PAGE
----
About This Project
Wesselman Woods is home to a 200-acre urban old-growth forest that has been protected from timber harvest and human settlement. This unique forest has so much research potential but has yet to be taken advantage of. By starting up a camera trap project, we can gather data to understand how wildlife utilize this forest. The long term goal is to turn this into a citizen science project where the public can help tag wildlife photos and encourage human-wildlife coexistence.
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What is the context of this research?
There are large-scale camera trap projects around the U.S trying to better understand urban ecology through the Urban Wildlife Information Network. Although Evansville is not as big as these cities, Wesselman Woods has unique landscape characteristics. The differences between greenspaces in cities and the wildlife they house is critical to understanding urban ecology, habitat connectivity, and invasive species management. Biologists have a basic understanding as to why there are so many differences in wildlife occupancy between cities. By contributing to this research question we are not only contributing to urban ecology theory, but we are also enforcing the importance of greenspaces and biodiversity in cities for better city planning and conservation.
What is the significance of this project?
Road kill, zoonotic diseases, pest control, and higher endangered/extinction rates are just a few of the human-wildlife conflicts we already see in cities. As human over population continues to rise exponentially and wildlife is forced into closer proximity to humans, we will begin to see more extreme conflicts. Understanding urban animal behavior is more important now than ever before. By creating this camera trap study, we are able to understand what wildlife is living in the city and how it utilizes an urban forest. Wesselman Woods is a prime location for this project because it houses biodiversity specific to an old-growth forest, making it an example of what cities could look like in hundreds of years if greenspaces are abundant and preserved.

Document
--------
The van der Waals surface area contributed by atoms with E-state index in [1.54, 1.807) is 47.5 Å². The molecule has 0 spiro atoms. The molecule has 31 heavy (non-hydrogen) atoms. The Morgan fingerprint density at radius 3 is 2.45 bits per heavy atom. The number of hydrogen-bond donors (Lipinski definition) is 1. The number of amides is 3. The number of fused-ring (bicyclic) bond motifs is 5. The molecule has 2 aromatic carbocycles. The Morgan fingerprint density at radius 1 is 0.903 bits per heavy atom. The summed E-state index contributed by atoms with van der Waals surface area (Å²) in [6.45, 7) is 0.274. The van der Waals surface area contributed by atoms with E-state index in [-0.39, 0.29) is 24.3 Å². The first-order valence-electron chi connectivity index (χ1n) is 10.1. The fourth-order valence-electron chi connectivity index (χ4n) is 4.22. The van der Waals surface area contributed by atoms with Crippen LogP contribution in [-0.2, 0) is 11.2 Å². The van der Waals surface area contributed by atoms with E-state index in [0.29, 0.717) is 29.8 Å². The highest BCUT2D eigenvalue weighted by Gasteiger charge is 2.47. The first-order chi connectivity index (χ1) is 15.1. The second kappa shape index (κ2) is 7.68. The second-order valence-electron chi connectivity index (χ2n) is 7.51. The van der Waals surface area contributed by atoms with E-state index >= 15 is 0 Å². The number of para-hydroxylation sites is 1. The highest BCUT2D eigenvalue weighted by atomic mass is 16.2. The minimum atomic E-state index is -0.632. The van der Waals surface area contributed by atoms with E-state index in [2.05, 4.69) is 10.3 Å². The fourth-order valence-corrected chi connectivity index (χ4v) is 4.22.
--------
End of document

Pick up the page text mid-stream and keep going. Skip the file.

What are the goals of the project?
The overall goal of this project is to collect meaningful data that will influence academia, foster community-wildlife relationships, and local policy. 10 cameras will be deployed in strategic transects around the preserve. Cameras will deploy quarterly to capture seasonality during the months of Jan, March, June, and Oct. Once enough photos are captured, a public photo database will be created so community members can help tag animals present in each photo. We hope this aspect of the project will promote urban ecology and environmental stewardship throughout the community. Eventually, we will be able to start seeing patterns in wildlife occupancy, seasonality, daily species activity, and species abundance.